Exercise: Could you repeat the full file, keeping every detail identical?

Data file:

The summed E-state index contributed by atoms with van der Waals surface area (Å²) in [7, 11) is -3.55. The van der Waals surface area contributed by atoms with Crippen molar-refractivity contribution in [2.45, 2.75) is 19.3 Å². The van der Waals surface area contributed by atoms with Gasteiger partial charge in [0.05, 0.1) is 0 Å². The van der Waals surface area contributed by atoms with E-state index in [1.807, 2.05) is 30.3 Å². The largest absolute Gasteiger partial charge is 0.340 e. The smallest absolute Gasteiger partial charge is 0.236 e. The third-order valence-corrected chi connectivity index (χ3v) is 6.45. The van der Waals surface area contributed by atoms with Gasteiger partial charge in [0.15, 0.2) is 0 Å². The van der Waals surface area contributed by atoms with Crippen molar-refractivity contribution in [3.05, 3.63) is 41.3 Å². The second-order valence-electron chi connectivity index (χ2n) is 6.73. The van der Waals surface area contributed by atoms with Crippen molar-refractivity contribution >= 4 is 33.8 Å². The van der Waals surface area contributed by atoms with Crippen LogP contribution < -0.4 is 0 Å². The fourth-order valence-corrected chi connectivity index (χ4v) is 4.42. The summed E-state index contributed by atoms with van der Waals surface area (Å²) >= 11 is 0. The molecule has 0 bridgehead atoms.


The summed E-state index contributed by atoms with van der Waals surface area (Å²) in [7, 11) is -3.55. The van der Waals surface area contributed by atoms with Crippen molar-refractivity contribution in [2.45, 2.75) is 19.3 Å². The van der Waals surface area contributed by atoms with Gasteiger partial charge in [0.05, 0.1) is 0 Å². The van der Waals surface area contributed by atoms with E-state index in [1.807, 2.05) is 30.3 Å². The largest absolute Gasteiger partial charge is 0.340 e. The smallest absolute Gasteiger partial charge is 0.236 e. The third-order valence-corrected chi connectivity index (χ3v) is 6.45. The van der Waals surface area contributed by atoms with Gasteiger partial charge in [0.15, 0.2) is 0 Å². The van der Waals surface area contributed by atoms with Crippen molar-refractivity contribution in [3.05, 3.63) is 41.3 Å². The second-order valence-electron chi connectivity index (χ2n) is 6.73. The van der Waals surface area contributed by atoms with Crippen molar-refractivity contribution >= 4 is 33.8 Å². The van der Waals surface area contributed by atoms with Crippen LogP contribution < -0.4 is 0 Å². The fourth-order valence-corrected chi connectivity index (χ4v) is 4.42. The summed E-state index contributed by atoms with van der Waals surface area (Å²) >= 11 is 0. The molecule has 0 bridgehead atoms.